This study examines the remains of an agricultural complex found in the Yavneh coastal dunefield, central Israel. Known as a plot-and-berm agroecosystem, the complex consisted of earthworks in a crisscross pattern of sand berms and sunken agricultural plots that were used for groundwater harvesting. The plots, which provided easy access to the high groundwater table and the berms around them, are overlaid by a gray sand unit covered by pottery sherds and artifacts. This gray sand is more fertile than the underlying sand, suggesting refuse enrichment. Artifactual similarity of the finds to those of inland (Tel) Yavneh suggests that Yavneh was the main source for the refuse additive. Based on artifacts and OSL ages it seems that this agroecosystem was active during the 10th to early 12th centuries a.d. The agroecosystem demonstrates an early example of an Early Islamic agrotechnological attempt in marginal and sandy regions of the Mediterranean basin.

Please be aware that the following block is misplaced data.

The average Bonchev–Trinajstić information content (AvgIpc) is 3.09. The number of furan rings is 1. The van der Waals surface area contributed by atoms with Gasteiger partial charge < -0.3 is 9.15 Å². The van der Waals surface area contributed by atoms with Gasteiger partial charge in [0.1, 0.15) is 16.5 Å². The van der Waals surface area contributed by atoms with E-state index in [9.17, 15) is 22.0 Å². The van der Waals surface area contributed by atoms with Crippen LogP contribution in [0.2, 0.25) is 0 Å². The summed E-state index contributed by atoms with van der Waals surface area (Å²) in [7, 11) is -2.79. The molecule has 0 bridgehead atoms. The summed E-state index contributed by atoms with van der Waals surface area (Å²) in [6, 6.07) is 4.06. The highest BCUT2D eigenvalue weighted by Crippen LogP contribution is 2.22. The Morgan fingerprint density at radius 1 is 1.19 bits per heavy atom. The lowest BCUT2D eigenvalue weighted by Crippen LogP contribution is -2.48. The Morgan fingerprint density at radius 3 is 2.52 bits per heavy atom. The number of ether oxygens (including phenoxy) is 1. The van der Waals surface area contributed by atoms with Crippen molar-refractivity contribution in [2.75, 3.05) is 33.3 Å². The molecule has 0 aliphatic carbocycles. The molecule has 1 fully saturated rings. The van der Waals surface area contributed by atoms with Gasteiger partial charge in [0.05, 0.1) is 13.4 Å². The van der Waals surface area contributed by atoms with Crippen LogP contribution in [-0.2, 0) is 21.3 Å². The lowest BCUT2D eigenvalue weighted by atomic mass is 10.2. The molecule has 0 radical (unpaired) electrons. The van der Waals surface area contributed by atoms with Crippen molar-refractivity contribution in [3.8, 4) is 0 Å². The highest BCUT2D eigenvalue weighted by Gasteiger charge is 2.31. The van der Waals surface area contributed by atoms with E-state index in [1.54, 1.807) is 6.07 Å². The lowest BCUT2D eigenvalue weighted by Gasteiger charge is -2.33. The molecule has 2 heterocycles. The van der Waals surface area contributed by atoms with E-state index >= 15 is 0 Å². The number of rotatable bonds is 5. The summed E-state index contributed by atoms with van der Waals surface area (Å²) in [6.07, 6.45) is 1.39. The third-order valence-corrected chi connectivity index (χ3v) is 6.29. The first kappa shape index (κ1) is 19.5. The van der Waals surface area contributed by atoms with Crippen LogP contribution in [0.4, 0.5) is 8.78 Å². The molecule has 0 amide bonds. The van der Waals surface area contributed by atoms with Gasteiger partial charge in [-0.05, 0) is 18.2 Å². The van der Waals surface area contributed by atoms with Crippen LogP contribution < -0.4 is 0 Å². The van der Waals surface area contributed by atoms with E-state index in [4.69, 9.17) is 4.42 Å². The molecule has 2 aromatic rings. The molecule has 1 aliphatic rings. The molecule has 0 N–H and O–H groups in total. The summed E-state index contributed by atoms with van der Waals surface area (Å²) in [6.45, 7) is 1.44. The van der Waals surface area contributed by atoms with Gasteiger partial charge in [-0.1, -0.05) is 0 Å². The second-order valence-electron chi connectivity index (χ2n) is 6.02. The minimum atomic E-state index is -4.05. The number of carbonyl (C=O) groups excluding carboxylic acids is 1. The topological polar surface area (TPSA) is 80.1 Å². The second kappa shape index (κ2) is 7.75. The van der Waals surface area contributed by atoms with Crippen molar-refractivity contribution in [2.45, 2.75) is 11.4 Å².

Bibliographical noteFunding Information:
We thank Moshe Fischer (Dept. of Archaeology and Ancient Near Eastern Cultures, Tel Aviv U.), who, along with Itamar Taxel, co-directs the Yavneh regional archaeological survey, for preliminary discussions on the studied sites. We thank Naomi Porat, Gala Faershtein, and Yael Jacobi (Geological Survey of Israel) for dating the OSL samples and Nimer Taha (Sedimentological Laboratory, U. of Haifa) for the sedimentological analyses. We thank Gilad Shtienberg (U. of Haifa) for helpful comments and data from Caesarea. We are also indebted to Michal Bir-kenfeld (Israel Antiquities Authority) and Yulia Goltlieb (Inst. of Archaeology, Tel Aviv U.) for preparing some of the figures. Dov Zviely (Ruppin Academic Center) is thanked for introducing Joel Roskin to the Caesarea plot-and-berm agroecosystem. Gad Ritbo (Hadera field service laboratory) is thanked for overseeing the analysis of the samples. The editor of the JFA, Prof. Christina Luke, is warmly thanked for the valuable time and patience she spent on this paper. Three anonymous reviewers and Kathleen Nicoll (U. of Utah) are thanked for constructive reviews. Ruth Freedman is kindly thanked for editing. The study is partly funded by Israel Energy and Water office and Achva Academic College research grants.
© 2018, © Trustees of Boston University 2018.
- Early Islamic period
- Mediterranean coastal dunefield
- plot-and-berm groundwater harvesting agriculture
- refuse utilization
- sand sheet
ASJC Scopus subject areas